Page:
• Elongated means that a prism has been joined to the base of the solid in question or between the bases of the solids in question. A rhombicuboctahedron would be an elongated square orthobicupola.
• Gyroelongated means that an antiprism has been joined to the base of the solid in question or between the bases of the solids in question. An icosahedron would be a gyroelongated pentagonal bipyramid.
• Augmented means that a pyramid or cupola has been joined to a face of the solid in question.
• Diminished means that a pyramid or cupola has been removed from the solid in question.
• Gyrate means that a cupola on the solid in question has been rotated so that different edges match up, as in the difference between ortho- and gyrobicupolae.

The last three operations — augmentation, diminution, and gyration — can be performed more than once on a large enough solid. We add bi- to the name of the operation to indicate that it has been performed twice. (A bigyrate solid has had two of its cupolae rotated.) We add tri- to indicate that it has been performed three times. (A tridiminished solid has had three of its pyramids or cupolae removed.)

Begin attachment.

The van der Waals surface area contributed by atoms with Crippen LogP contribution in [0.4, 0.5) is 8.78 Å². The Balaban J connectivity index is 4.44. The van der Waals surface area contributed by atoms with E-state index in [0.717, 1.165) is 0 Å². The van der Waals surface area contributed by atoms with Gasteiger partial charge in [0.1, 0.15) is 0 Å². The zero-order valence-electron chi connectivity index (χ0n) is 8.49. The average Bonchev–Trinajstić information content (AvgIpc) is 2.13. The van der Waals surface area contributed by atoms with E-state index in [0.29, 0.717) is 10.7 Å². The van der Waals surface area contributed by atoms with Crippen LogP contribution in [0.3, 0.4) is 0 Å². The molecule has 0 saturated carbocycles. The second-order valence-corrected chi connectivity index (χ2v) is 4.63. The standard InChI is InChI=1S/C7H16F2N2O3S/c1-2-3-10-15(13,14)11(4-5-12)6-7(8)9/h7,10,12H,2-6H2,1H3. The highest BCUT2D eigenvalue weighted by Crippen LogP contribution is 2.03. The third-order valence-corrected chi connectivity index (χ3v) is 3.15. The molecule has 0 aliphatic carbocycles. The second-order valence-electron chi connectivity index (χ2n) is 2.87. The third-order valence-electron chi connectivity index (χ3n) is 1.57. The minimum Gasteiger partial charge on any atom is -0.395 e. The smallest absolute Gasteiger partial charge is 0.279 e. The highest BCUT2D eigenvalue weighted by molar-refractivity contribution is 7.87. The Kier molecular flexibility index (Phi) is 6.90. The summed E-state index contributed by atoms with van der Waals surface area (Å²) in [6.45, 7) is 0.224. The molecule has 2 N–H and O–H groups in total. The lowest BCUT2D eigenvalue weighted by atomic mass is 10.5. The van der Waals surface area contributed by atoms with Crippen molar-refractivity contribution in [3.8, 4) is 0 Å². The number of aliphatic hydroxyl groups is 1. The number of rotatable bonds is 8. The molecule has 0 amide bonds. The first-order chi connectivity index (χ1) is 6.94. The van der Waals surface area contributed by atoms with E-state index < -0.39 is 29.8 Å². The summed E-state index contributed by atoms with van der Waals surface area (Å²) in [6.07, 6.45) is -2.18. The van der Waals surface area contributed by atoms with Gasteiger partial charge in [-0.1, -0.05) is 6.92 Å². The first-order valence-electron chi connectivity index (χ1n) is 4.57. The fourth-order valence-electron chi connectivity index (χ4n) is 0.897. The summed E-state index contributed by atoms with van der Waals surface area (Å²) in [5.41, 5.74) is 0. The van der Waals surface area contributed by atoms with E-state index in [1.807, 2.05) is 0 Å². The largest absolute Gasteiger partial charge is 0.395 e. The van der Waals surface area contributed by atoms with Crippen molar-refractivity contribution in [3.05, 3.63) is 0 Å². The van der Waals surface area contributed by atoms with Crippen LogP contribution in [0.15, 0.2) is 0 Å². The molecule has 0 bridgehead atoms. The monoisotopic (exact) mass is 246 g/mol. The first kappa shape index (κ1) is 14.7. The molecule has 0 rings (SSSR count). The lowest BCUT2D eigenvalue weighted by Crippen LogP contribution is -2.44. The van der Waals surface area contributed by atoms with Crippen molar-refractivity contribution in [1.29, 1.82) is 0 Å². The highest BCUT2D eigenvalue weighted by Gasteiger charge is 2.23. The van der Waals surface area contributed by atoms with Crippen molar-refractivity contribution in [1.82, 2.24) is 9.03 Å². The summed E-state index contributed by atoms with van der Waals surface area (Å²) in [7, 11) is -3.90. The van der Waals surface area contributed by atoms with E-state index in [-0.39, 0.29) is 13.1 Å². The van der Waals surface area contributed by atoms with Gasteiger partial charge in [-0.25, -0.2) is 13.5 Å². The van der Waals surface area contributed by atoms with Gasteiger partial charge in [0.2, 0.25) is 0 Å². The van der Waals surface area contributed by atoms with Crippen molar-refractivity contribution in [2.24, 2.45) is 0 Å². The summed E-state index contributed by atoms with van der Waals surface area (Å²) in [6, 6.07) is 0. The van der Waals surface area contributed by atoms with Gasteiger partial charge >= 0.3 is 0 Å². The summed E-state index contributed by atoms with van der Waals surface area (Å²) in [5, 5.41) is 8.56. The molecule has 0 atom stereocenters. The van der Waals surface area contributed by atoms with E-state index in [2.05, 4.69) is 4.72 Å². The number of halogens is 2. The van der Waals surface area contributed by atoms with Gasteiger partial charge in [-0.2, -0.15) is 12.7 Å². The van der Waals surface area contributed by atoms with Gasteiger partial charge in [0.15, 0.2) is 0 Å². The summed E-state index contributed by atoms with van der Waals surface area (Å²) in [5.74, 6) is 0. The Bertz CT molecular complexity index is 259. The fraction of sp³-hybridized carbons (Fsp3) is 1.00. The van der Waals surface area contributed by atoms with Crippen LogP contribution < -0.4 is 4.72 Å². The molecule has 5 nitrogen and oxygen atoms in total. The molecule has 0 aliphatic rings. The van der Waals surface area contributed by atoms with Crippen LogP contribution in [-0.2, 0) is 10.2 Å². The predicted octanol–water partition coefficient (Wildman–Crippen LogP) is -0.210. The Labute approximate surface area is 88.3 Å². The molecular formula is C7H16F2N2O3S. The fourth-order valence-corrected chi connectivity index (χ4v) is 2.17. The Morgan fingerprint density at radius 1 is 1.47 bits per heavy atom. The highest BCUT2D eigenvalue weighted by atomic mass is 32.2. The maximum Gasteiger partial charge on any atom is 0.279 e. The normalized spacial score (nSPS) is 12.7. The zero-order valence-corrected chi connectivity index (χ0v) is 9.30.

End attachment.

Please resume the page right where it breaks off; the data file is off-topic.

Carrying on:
Sometimes, bi- alone is not specific enough. We must distinguish between a solid that has had two parallel faces altered and one that has had two oblique faces altered. When the faces altered are parallel, we add para- to the name of the operation. (A parabiaugmented solid has had two parallel faces augmented.) When they are not, we add meta- to the name of the operation. (A metabiaugmented solid has had 2 oblique faces augmented.)

## Enumeration

Jn Solid name Net Image V E F F3 F4 F5 F6 F8 F10 Symmetry group
1 Square pyramid 5 8 5 4 1 C4v
2 Pentagonal pyramid 6 10 6 5 1 C5v
3 Triangular cupola 9 15 8 4 3 1 C3v
4 Square cupola 12 20 10 4 5 1 C4v
5 Pentagonal cupola 15 25 12 5 5 1 1 C5v
6 Pentagonal rotunda 20 35 17 10 6 1 C5v
7 Elongated triangular pyramid (or elongated tetrahedron) 7 12 7 4 3 C3v
8 Elongated square pyramid (or augmented cube) 9 16 9 4 5 C4v
9 Elongated pentagonal pyramid 11 20 11 5 5 1 C5v
10 Gyroelongated square pyramid 9 20 13 12 1 C4v
11 Gyroelongated pentagonal pyramid (or diminished icosahedron) 11 25 16 15 1 C5v
12 Triangular bipyramid 5 9 6 6 D3h
13 Pentagonal bipyramid 7 15 10 10 D5h
14 Elongated triangular bipyramid 8 15 9 6 3 D3h
15 Elongated square bipyramid
(or biaugmented cube)
10 20 12 8 4 D4h
16 Elongated pentagonal bipyramid 12 25 15 10 5 D5h
17 Gyroelongated square bipyramid 10 24 16 16 D4d